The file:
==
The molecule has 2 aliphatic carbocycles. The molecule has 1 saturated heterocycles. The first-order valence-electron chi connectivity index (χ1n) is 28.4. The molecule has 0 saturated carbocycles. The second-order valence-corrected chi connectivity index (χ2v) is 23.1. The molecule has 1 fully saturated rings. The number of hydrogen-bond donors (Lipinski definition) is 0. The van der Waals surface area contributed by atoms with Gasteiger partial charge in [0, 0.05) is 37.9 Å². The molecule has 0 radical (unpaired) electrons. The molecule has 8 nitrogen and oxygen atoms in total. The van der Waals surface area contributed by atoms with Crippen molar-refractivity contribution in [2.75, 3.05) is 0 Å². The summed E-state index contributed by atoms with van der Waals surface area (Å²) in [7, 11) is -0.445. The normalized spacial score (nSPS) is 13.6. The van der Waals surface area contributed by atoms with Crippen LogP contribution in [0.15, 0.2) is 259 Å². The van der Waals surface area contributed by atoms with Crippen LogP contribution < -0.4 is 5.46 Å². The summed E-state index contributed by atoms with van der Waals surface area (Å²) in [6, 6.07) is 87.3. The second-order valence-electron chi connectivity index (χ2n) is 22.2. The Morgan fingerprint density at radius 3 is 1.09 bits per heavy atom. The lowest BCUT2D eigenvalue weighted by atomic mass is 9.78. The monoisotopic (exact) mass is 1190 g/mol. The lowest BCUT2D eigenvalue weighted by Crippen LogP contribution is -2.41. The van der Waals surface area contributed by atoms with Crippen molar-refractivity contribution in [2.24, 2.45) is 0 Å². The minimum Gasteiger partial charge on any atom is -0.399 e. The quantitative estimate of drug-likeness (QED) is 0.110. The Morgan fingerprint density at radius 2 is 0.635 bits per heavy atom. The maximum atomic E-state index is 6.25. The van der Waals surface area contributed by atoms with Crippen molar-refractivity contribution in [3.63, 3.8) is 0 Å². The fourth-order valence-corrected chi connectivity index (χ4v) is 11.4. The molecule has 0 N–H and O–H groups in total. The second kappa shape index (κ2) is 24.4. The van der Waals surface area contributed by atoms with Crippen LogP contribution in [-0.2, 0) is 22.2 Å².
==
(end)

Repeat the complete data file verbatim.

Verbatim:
The molecule has 2 aliphatic carbocycles. The molecule has 1 saturated heterocycles. The first-order valence-electron chi connectivity index (χ1n) is 28.4. The molecule has 0 saturated carbocycles. The second-order valence-corrected chi connectivity index (χ2v) is 23.1. The molecule has 1 fully saturated rings. The number of hydrogen-bond donors (Lipinski definition) is 0. The van der Waals surface area contributed by atoms with Gasteiger partial charge in [0, 0.05) is 37.9 Å². The molecule has 0 radical (unpaired) electrons. The molecule has 8 nitrogen and oxygen atoms in total. The van der Waals surface area contributed by atoms with Crippen molar-refractivity contribution in [2.75, 3.05) is 0 Å². The summed E-state index contributed by atoms with van der Waals surface area (Å²) in [7, 11) is -0.445. The normalized spacial score (nSPS) is 13.6. The van der Waals surface area contributed by atoms with Crippen LogP contribution in [0.15, 0.2) is 259 Å². The van der Waals surface area contributed by atoms with Crippen LogP contribution < -0.4 is 5.46 Å². The summed E-state index contributed by atoms with van der Waals surface area (Å²) in [6, 6.07) is 87.3. The second-order valence-electron chi connectivity index (χ2n) is 22.2. The Morgan fingerprint density at radius 3 is 1.09 bits per heavy atom. The lowest BCUT2D eigenvalue weighted by atomic mass is 9.78. The monoisotopic (exact) mass is 1190 g/mol. The lowest BCUT2D eigenvalue weighted by Crippen LogP contribution is -2.41. The van der Waals surface area contributed by atoms with Crippen molar-refractivity contribution in [2.24, 2.45) is 0 Å². The minimum Gasteiger partial charge on any atom is -0.399 e. The quantitative estimate of drug-likeness (QED) is 0.110. The Morgan fingerprint density at radius 2 is 0.635 bits per heavy atom. The maximum atomic E-state index is 6.25. The van der Waals surface area contributed by atoms with Crippen molar-refractivity contribution in [3.63, 3.8) is 0 Å². The fourth-order valence-corrected chi connectivity index (χ4v) is 11.4. The molecule has 0 N–H and O–H groups in total. The second kappa shape index (κ2) is 24.4. The van der Waals surface area contributed by atoms with Crippen LogP contribution in [-0.2, 0) is 22.2 Å².